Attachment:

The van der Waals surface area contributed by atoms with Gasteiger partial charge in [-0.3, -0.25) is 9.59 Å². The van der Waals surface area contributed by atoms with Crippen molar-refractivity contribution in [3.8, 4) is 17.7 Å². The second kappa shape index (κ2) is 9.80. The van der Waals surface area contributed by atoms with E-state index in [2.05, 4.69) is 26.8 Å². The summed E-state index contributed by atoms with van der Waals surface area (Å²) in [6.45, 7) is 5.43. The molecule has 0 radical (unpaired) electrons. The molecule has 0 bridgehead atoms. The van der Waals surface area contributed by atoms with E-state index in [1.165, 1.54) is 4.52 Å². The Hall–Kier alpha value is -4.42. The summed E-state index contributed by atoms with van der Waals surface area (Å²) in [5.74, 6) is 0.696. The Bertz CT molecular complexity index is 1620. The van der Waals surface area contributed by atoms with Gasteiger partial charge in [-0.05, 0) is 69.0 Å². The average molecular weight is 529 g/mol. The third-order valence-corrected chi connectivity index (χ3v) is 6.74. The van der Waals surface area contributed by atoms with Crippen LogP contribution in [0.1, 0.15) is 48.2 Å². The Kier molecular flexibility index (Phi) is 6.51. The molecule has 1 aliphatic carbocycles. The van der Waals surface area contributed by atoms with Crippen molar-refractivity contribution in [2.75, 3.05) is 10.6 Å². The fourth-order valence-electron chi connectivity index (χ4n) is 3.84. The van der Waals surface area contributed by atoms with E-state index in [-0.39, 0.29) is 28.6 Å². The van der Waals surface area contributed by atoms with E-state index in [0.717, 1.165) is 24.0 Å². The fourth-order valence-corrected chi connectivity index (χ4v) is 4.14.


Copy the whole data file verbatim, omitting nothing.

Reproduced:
The van der Waals surface area contributed by atoms with Gasteiger partial charge in [-0.3, -0.25) is 9.59 Å². The van der Waals surface area contributed by atoms with Crippen molar-refractivity contribution in [3.8, 4) is 17.7 Å². The second kappa shape index (κ2) is 9.80. The van der Waals surface area contributed by atoms with E-state index in [2.05, 4.69) is 26.8 Å². The summed E-state index contributed by atoms with van der Waals surface area (Å²) in [6.45, 7) is 5.43. The molecule has 0 radical (unpaired) electrons. The molecule has 0 bridgehead atoms. The van der Waals surface area contributed by atoms with E-state index in [1.165, 1.54) is 4.52 Å². The Hall–Kier alpha value is -4.42. The summed E-state index contributed by atoms with van der Waals surface area (Å²) in [5.74, 6) is 0.696. The Bertz CT molecular complexity index is 1620. The van der Waals surface area contributed by atoms with Gasteiger partial charge in [-0.05, 0) is 69.0 Å². The average molecular weight is 529 g/mol. The third-order valence-corrected chi connectivity index (χ3v) is 6.74. The van der Waals surface area contributed by atoms with Crippen LogP contribution in [0.1, 0.15) is 48.2 Å². The Kier molecular flexibility index (Phi) is 6.51. The molecule has 1 aliphatic carbocycles. The van der Waals surface area contributed by atoms with Crippen molar-refractivity contribution in [2.75, 3.05) is 10.6 Å². The fourth-order valence-electron chi connectivity index (χ4n) is 3.84. The van der Waals surface area contributed by atoms with E-state index in [-0.39, 0.29) is 28.6 Å². The van der Waals surface area contributed by atoms with E-state index in [0.717, 1.165) is 24.0 Å². The fourth-order valence-corrected chi connectivity index (χ4v) is 4.14.